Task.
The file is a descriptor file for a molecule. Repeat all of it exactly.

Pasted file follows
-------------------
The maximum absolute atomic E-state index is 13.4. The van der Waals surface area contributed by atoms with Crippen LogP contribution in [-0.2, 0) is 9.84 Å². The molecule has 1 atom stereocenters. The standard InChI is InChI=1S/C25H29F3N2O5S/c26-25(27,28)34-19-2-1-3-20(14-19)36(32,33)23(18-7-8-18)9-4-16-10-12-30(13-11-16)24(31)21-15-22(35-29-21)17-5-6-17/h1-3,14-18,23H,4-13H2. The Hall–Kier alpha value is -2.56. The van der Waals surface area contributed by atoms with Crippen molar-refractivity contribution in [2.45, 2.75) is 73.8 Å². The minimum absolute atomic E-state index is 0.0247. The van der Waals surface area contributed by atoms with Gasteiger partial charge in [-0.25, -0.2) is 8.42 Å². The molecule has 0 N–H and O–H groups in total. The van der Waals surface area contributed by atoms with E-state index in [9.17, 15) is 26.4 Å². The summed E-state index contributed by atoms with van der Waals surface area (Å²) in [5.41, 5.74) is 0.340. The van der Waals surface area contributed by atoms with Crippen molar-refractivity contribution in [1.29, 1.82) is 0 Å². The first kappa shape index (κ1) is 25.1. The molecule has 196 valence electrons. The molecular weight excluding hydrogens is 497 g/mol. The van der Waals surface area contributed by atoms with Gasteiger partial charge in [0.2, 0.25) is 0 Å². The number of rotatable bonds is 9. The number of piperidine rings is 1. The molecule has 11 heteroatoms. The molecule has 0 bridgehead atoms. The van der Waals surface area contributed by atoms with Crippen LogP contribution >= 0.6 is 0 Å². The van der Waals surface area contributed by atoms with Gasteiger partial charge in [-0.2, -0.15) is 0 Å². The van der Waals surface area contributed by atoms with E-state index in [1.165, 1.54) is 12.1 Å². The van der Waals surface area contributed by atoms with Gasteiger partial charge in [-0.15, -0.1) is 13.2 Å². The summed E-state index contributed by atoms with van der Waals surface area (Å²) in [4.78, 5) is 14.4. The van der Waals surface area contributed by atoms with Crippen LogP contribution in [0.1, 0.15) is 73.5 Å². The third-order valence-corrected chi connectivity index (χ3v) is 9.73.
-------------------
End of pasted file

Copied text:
The maximum absolute atomic E-state index is 13.4. The van der Waals surface area contributed by atoms with Crippen LogP contribution in [-0.2, 0) is 9.84 Å². The molecule has 1 atom stereocenters. The standard InChI is InChI=1S/C25H29F3N2O5S/c26-25(27,28)34-19-2-1-3-20(14-19)36(32,33)23(18-7-8-18)9-4-16-10-12-30(13-11-16)24(31)21-15-22(35-29-21)17-5-6-17/h1-3,14-18,23H,4-13H2. The Hall–Kier alpha value is -2.56. The van der Waals surface area contributed by atoms with Crippen molar-refractivity contribution in [2.45, 2.75) is 73.8 Å². The minimum absolute atomic E-state index is 0.0247. The van der Waals surface area contributed by atoms with Gasteiger partial charge in [-0.25, -0.2) is 8.42 Å². The molecule has 0 N–H and O–H groups in total. The van der Waals surface area contributed by atoms with E-state index in [9.17, 15) is 26.4 Å². The summed E-state index contributed by atoms with van der Waals surface area (Å²) in [5.41, 5.74) is 0.340. The van der Waals surface area contributed by atoms with Crippen molar-refractivity contribution in [1.29, 1.82) is 0 Å². The first kappa shape index (κ1) is 25.1. The molecule has 196 valence electrons. The molecular weight excluding hydrogens is 497 g/mol. The van der Waals surface area contributed by atoms with Gasteiger partial charge in [0.2, 0.25) is 0 Å². The number of rotatable bonds is 9. The number of piperidine rings is 1. The molecule has 11 heteroatoms. The molecule has 0 bridgehead atoms. The van der Waals surface area contributed by atoms with Crippen LogP contribution >= 0.6 is 0 Å². The van der Waals surface area contributed by atoms with Gasteiger partial charge in [-0.2, -0.15) is 0 Å². The van der Waals surface area contributed by atoms with E-state index in [1.165, 1.54) is 12.1 Å². The van der Waals surface area contributed by atoms with Gasteiger partial charge in [-0.15, -0.1) is 13.2 Å². The summed E-state index contributed by atoms with van der Waals surface area (Å²) in [4.78, 5) is 14.4. The van der Waals surface area contributed by atoms with Crippen LogP contribution in [0.1, 0.15) is 73.5 Å². The third-order valence-corrected chi connectivity index (χ3v) is 9.73.